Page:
The other day I was chatting with a female athlete who rarely wears makeup. I don’t recommend asking this question unless you have a really, really good relationship with said athlete, but since I did, I went for it:
“Do you ever wear makeup?”
“Rarely,” she replied. “For special occasions I guess, or if I’m seeing my ex.” That last part she said half-jokingly, but also quite seriously. She wants her ex-boyfriend–a figure in her life that elicits vulnerability–to see that she’s doing well.
“You know,” I said, “for a college athlete who holds down a 4.0 in a difficult major, who has won academic and athletic awards, and is up for a prestigious internship, I think you’re doing really well for yourself.” Amazingly, this didn’t occur to her. She would still need makeup to prove to her ex-boyfriend that she’s doing well.
Anyways, my experience with makeup is limited, so take my opinion for what it’s worth, but I’m reminded of this passage from Elizabeth Willard Thames’s Meet The Frugalwoods in her chapter, “Less Makeup, More Confidence”:
“Starting my freshman year of high school, I never went anywhere without makeup, because I harbored a deep-seated belief that something was wrong with the way I looked naturally. I thought my hair was either too oily or two dry or too full or too thin, and my skin was plagued with incidents, like old chicken pox scars, that I wanted to plaster over. At fourteen, I foresaw a lifetime of defects I’d have to fight against. It started with my acne and I figured that, soon enough, I’d need to combat wrinkles and gray hair. In my early twenties, I had an earnest conversation with my friend Alisha about whether we should start using antiwrinkle cream under our eyes as a prophylactic. I’m not sure where this self-loathing originated–whether from beauty industry ads targeting every part of my body and that seemed to prey on, and even create, insecurities in women, or the popular girls at school who had this body-morphing all figured out with their detailed makeup regimens and magazine-worthy hair, or my own adolescent insecurities.
I was prying the last of my eye shadow out with a toothpick one morning when the absurdity of what I was doing dawned on me: Why wasn’t I solving the root of this problem? Why didn’t I just stop wearing makeup? The simple answer is that I thought I didn’t look good without makeup. My self-worth was intertwined with my appearance. I was ashamed of my dependence on this stuff and of how difficult it was for me to even consider living without it.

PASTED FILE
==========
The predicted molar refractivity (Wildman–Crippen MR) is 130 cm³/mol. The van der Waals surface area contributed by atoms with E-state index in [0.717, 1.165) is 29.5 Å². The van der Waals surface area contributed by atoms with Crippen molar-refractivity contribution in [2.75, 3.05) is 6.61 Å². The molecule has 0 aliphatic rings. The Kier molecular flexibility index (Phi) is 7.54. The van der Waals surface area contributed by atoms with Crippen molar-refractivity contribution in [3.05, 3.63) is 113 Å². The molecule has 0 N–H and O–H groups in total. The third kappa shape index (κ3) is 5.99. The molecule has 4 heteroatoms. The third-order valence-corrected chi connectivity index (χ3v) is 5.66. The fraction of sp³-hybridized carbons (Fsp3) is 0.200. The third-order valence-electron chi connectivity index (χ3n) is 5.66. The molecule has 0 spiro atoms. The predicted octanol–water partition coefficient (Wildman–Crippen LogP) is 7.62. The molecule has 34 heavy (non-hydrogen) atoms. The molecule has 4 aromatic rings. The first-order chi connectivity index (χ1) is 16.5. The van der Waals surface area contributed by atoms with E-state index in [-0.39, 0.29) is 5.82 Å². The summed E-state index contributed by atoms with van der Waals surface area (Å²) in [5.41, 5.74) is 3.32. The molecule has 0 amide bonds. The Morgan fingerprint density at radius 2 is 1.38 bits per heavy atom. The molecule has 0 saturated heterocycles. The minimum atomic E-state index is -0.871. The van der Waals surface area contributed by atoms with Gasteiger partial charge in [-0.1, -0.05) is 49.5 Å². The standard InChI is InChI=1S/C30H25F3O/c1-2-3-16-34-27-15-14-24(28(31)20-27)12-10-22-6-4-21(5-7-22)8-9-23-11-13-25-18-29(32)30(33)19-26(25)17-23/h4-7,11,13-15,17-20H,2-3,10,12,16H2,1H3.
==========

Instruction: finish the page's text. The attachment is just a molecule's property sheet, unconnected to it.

Acknowledging the presence of my addiction cemented my resolve to stop. I figured I’d take the same approach I do at the beach where I inch into cold waves one rung of my body at a time so that when the water laps at my shoulders, I’m fully acclimated and don’t even realize I’m submerged. I’d eliminate one piece of makeup per week. First, I stopped painting my nails every Sunday afternoon. I felt like a peasant and spent the next Monday at work waiting for someone to comment on my bare, pedestrian nails. No one noticed. Next up, I didn’t wear blush. Then, I eliminated powder. The following week, concealer was gone. It took me an entire month to phase everything out. Last to go was supposed to be mascara, but I couldn’t do it. It stayed on as my security blanket against a naked, revealed face. But the concealer, the blush, the powder, the eye shadow, the eyeliner, the nail polish, and the lipstick? All gone. I thought I looked anemic and a touch Amish. I’d become more accustomed to my fake, made-up face than my actual, natural face. I’d embodied the prescribed societal standards of beauty to such an extent that I saw my makeup-less face as a failure. At the same time, I was invigorated the first day I went to work without makeup. I felt like I’d accomplished something, like I’d vanquished an old foe that’d dogged me for years, hanging over my shoulder whispering, “You’re not good enough” in my ear. I’d thrown off this tormentor and it made me feel powerful. If I could do this, what else could I achieve? This wasn’t the achievement of my old life, of my persistent, unhappy drive for external accolades; this was an achievement just for me. No one else would notice or care, but I would know. I would care. I would feel better.
Not wearing makeup didn’t change my relationships. I was no more or less liked and I was no more or less successful. All those years I’d wasted so much time stressing out over what people thought about my ability to apply eyeliner, when in reality they didn’t even notice. My feminist interior monologue, which’d been running since I was five years old and told my parents I didn’t want to go to church unless women could be priests, was now written as a declaration of independence on my face. I wasn’t going to do things that made me unhappy anymore, not with my money, not with my appearance, not with my life. I was gaining confidence in who I am at my core and what I look like without a veneer of self-imposed “shoulds” covering up my face and my actions.” (p. 118).